When Morales was stripped of command of the 404th Army brigade in Davao del Norte in 2005, though, it was apparently because he had posted a message in a Philippine Military Academy alumni e-group that military officers found particularly disturbing.

In the message, Morales criticized the military leadership for building the P18-million, 60-room Sampaguita Family resort in Boracay, supposedly to boost troop morale.

“How can the 60-room resort in Boracay improve the (Armed Forces of the Philippines’) capability to fight?” asked Morales in his email. “Who determined this priority? We have hospitals without medicine and they spend money for this resort?”

These were reasonable questions. For years, soldiers in the field had complained of poor food, bad ammunition, and a pathetic combat pay of P8 per day. But Morales pushed the envelope by dancing dangerously near the ‘C’ word.

“The time has come for all good men to come to the aid of their society,” Morales wrote. “The time for talking is over; the time for action is now. The next ‘coup’ will be peaceful and open. Enough of leaders who talk about reforms but do not understand what they are saying. Enough of this organizational stupidity.”

Interestingly, Morales by then had already distanced himself from his more adventurous comrades. Even now, Morales says of his colleagues who had launched several coup attempts against the Cory Aquino government: “I don’t believe in military adventurism, it is just disruptive.”

Nevertheless, Morales’s superiors put him in the freezer for almost a year. After that, Morales felt his career going downhill. Long a field officer and a battle-tested soldier, his last posting, as Fort Bonifacio camp commander, was for him an insult. “I just hauled garbage there,” he would say of his last job before he retired from the service in 2009.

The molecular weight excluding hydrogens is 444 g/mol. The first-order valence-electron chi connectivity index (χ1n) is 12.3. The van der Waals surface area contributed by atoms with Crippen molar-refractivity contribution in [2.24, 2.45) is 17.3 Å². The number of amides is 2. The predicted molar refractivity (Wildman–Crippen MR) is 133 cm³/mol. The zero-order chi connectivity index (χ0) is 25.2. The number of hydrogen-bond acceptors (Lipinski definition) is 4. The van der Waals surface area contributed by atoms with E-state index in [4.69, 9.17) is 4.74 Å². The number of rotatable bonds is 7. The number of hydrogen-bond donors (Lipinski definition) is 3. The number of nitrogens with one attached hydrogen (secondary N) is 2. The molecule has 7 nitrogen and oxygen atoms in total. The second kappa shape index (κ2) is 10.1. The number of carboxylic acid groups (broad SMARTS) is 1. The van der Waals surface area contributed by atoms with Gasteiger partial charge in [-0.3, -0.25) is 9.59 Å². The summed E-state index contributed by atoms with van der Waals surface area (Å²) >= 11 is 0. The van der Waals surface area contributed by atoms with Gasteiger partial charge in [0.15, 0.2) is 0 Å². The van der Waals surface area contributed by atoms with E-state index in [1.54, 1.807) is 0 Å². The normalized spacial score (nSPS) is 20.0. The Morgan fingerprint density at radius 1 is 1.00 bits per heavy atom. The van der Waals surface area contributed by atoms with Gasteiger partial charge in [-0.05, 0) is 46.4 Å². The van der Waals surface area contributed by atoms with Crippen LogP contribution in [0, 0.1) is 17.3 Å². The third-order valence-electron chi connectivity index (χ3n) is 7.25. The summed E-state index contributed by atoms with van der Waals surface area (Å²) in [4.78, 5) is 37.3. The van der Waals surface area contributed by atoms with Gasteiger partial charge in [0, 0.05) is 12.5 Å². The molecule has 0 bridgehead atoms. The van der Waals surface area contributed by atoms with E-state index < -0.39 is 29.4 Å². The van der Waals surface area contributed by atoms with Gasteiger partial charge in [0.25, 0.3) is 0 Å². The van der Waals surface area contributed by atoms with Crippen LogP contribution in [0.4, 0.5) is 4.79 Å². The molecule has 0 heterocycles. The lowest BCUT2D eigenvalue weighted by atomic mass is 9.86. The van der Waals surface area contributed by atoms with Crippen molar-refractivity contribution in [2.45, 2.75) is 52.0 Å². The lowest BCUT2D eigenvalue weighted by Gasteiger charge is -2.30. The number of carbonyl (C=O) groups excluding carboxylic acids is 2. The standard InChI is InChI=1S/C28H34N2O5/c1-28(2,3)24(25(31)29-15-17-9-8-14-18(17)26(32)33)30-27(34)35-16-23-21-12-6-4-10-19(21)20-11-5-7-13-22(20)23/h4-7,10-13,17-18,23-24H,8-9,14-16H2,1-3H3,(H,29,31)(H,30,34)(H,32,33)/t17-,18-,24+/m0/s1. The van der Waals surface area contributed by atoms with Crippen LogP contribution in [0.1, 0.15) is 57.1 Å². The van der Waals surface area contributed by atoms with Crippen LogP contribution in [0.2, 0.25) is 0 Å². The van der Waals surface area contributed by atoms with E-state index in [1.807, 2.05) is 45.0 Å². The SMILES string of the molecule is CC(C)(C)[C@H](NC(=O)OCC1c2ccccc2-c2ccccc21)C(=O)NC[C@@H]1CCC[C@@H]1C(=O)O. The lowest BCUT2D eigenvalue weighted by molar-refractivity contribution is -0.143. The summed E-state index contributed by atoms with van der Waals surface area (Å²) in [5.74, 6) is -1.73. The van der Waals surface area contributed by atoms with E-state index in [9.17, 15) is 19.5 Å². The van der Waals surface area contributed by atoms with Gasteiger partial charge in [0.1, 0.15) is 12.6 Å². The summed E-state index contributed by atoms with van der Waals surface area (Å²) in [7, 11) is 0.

For all the faults perceived by his superiors, Morales possessed a startling innocence, even naiveté, which he kept as he went from the jungles of Jolo as a young 2nd lieutenant, to the halls of Malacañang, as aide of a dictator’s wife, to his postings as brigade and camp commander.

Ricardo Morales on a tour of duty in Jolo, Sulu

In Jolo in the late ’70s, he had railed against inefficiency as troops who got wounded after three in the afternoon faced no chance of medical evacuation. Soon after, he was plucked from Jolo to write a manual on lessons learned from the field. To his surprise, his commanders billeted him in a five-star Makati hotel while he worked on the manual.

This was when he had his epiphany of sorts, he recalls. “After three to five days, I thought, there’s something wrong here,” Morales says. “My soldiers are living on miswa (wheat noodles) and sardines. I don’t have to live in the Intercon.”

Later in Malacañang,, he walked the corridors of power with the high and mighty. The contrast between Manila and Mindanao was too great for the battle-hardened officer. He now says, “Something was not right. I could see things happening for myself. At this rate, this political system that we call an imperfect democracy will collapse and the communists will take over.”

The night People Power was born, however, the only warrior who was in the greatest danger at that time was not even part of it.

Morales, locked up inside the PSC compound, had no idea what was happening outside. He does recall the last night, when he heard the intense beating of helicopter rotor blades overhead, as if someone had come – or someone had gone. Then someone opened his cell door.

“I said, ‘Am I going to be shot now?’” Morales remembers. Instead, he was brought before an Army general, who surprised him by saying that Morales was now in charge of security in the area.

A giddy Morales then saw Marcos’s bulletproof car. He hopped in it and drove around the compound. He did the same thing with an abandoned tank. “It was,” he says, “like I was back from the grave.”

He retired as a general in 2009 and now works as executive vice president and general manager of the Armed Forces-Police Mutual Benefit Association, Inc. These days, Morales says he feels as free as he did then – certainly free to say whatever he wants about the institution he had tried to serve well all his life. – PCIJ, February 2011